Initial Publication Date: May 8, 2014

In the Trenches - April 2014

Volume 4, Number 2

In This Issue

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Next Generation Science Standards Present Unprecedented Opportunities (and Challenges) for K-12 Education

Michael Wysession, Washington University

How often have you lamented students' lack of awareness about Earth and space sciences? Or wished that all high school students were required to take a rigorous course in Earth and space science? The Next Generation Science Standards (NGSS) [Achieve, Inc., 2013] may signal an end to such lamenting. These standards are a progressive set of K-12 practice-based performance expectations that put Earth and space science on an equal footing with life and physical sciences, even to the point of requiring a year of Earth and space education in high school. The NGSS, released in 2013, were a states-led initiative motivated by a National Research Council report, A Framework for K-12 Science Education: Practices, Crosscutting Concepts, and Core Ideas, and written in collaboration with 26 participating states [NRC, 2011]. As of April 2014, 12 states and the District of Columbia had formally adopted these new science standards, and dozens more were in the process of doing so.

Supporting K-12 NGSS with Deliberate 2YC, 4YC Efforts

Wendi J. W. Williams, NorthWest Community College and University of Arkansas, Little Rock; Susan M. Buhr Sullivan, Cooperative Institute for Research in Environmental Sciences, University of Colorado; and Anne E. Egger, Central Washington University

The Next Generation Science Standards (NGSS) describe what students should know and be able to do in the sciences at all levels in the K-12 setting (NRC, 2013). The standards have relevance for everyone involved in geoscience education because the scope and scale of the geosciences in the NGSS is far greater than in previous science standards. This opportunity will pass us by if we do not get involved now. The NGSS present a vision of science learning grounded in research on how children learn and in progressions of skills and content knowledge. Supporting the implementation of the NGSS is in the best interests of NAGT members at all levels. Specifically, the geosciences community will need to engage and support educators at state and local pre-college levels and examine ways in which we may move our own practices closer to the vision outlined by NGSS. Members in all educational sectors have resources and knowledge to support that movement. Those who are not K-12 faculty need to think about what this really means. How do you promote learning in a way that will help pre-service teacher candidates later implement the vision of the NGSS with their own students? You are very important in this process.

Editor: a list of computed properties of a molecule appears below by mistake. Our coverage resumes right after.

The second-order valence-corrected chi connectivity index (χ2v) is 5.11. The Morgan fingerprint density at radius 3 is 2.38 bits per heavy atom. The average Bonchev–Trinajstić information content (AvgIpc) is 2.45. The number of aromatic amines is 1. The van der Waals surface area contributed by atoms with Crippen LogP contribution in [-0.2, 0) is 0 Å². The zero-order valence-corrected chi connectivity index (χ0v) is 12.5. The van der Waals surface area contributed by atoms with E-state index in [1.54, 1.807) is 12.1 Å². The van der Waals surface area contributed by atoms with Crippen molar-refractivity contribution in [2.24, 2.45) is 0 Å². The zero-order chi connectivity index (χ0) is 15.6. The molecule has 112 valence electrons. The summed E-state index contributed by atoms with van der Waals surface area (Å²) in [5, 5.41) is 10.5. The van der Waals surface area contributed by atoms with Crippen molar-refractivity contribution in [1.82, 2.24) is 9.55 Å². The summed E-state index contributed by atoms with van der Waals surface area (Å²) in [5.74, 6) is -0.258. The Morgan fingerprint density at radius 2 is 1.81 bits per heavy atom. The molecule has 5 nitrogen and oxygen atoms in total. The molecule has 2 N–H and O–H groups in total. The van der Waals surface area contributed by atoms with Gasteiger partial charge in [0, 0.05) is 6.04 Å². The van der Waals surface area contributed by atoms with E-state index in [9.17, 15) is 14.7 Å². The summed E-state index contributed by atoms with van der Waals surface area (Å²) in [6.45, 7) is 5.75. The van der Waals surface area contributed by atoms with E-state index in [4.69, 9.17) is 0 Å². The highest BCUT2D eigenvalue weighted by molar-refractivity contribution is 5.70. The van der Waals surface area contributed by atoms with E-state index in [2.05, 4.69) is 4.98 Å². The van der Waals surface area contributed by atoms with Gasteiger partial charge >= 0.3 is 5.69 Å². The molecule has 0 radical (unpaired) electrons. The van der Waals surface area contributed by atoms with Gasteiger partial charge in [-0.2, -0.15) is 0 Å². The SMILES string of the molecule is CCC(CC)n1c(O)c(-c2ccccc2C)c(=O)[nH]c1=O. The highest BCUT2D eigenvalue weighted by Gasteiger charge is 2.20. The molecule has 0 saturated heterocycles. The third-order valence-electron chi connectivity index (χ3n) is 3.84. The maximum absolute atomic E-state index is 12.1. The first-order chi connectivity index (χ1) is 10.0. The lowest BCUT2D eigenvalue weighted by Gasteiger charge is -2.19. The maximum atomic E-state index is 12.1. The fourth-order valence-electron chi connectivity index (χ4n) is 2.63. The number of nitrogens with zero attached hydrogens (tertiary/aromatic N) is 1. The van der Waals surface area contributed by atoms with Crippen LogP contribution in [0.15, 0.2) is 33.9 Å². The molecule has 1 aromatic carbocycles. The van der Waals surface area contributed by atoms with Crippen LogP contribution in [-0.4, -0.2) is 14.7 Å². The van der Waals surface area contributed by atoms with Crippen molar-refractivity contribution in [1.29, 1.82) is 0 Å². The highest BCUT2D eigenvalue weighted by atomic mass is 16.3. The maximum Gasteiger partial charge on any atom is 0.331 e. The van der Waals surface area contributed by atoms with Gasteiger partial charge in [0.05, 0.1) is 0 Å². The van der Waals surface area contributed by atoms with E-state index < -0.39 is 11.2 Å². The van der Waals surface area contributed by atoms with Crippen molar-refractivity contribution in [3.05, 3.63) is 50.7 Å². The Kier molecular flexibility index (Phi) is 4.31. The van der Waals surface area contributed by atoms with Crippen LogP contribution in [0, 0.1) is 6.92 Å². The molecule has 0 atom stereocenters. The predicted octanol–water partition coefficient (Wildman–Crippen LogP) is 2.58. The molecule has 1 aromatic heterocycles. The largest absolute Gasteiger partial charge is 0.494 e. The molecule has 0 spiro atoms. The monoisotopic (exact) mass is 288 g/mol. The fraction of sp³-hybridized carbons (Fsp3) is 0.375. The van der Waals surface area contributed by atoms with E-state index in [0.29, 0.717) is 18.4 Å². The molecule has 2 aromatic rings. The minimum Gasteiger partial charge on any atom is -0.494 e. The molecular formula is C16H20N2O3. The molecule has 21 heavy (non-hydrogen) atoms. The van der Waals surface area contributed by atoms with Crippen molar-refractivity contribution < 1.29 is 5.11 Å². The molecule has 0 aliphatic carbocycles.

Getting Proactive for NGSS and the Common Core

Michael J. Passow, Dwight Morrow High School and Earth2Class Workshops, Lamont-Doherty Earth Observatory of Columbia University

Developing effective middle and high school classroom materials that address the Next Generation Science Standards (NGSS) and Common Core Standards for English Language Arts and Math (National Governers Association 2010) will require innovative, cross-curricular approaches. Lesson plans must also address demands to help students succeed on state-mandated tests, such as the New York State "Physical Setting/Earth Science" ("Regents Earth Science") exam (NYSED 2014).

LEARNING BY DOING: Visualizing Atmospheric Pressure

Bruce Albrecht, University of Miami